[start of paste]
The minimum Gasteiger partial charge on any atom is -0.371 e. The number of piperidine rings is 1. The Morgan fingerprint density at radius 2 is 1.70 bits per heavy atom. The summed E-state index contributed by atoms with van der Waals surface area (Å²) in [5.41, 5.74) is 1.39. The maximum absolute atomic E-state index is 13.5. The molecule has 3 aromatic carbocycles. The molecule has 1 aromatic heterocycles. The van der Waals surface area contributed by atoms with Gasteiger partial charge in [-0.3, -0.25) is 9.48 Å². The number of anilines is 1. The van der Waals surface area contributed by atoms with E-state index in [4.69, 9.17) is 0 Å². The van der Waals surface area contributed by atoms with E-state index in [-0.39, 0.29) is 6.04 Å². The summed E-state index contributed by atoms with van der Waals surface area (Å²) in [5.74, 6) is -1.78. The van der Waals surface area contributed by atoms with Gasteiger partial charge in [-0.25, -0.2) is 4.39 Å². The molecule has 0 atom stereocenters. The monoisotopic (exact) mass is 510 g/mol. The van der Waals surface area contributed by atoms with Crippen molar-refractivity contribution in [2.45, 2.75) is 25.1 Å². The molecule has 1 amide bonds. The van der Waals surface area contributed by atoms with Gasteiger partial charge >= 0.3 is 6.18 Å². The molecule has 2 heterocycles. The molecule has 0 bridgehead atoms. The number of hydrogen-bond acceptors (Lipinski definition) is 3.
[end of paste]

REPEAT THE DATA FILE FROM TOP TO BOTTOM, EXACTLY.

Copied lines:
The minimum Gasteiger partial charge on any atom is -0.371 e. The number of piperidine rings is 1. The Morgan fingerprint density at radius 2 is 1.70 bits per heavy atom. The summed E-state index contributed by atoms with van der Waals surface area (Å²) in [5.41, 5.74) is 1.39. The maximum absolute atomic E-state index is 13.5. The molecule has 3 aromatic carbocycles. The molecule has 1 aromatic heterocycles. The van der Waals surface area contributed by atoms with Gasteiger partial charge in [-0.3, -0.25) is 9.48 Å². The number of anilines is 1. The van der Waals surface area contributed by atoms with E-state index in [4.69, 9.17) is 0 Å². The van der Waals surface area contributed by atoms with E-state index in [-0.39, 0.29) is 6.04 Å². The summed E-state index contributed by atoms with van der Waals surface area (Å²) in [5.74, 6) is -1.78. The van der Waals surface area contributed by atoms with Gasteiger partial charge in [-0.25, -0.2) is 4.39 Å². The molecule has 0 atom stereocenters. The monoisotopic (exact) mass is 510 g/mol. The van der Waals surface area contributed by atoms with Crippen molar-refractivity contribution in [2.45, 2.75) is 25.1 Å². The molecule has 1 amide bonds. The van der Waals surface area contributed by atoms with Gasteiger partial charge >= 0.3 is 6.18 Å². The molecule has 2 heterocycles. The molecule has 0 bridgehead atoms. The number of hydrogen-bond acceptors (Lipinski definition) is 3.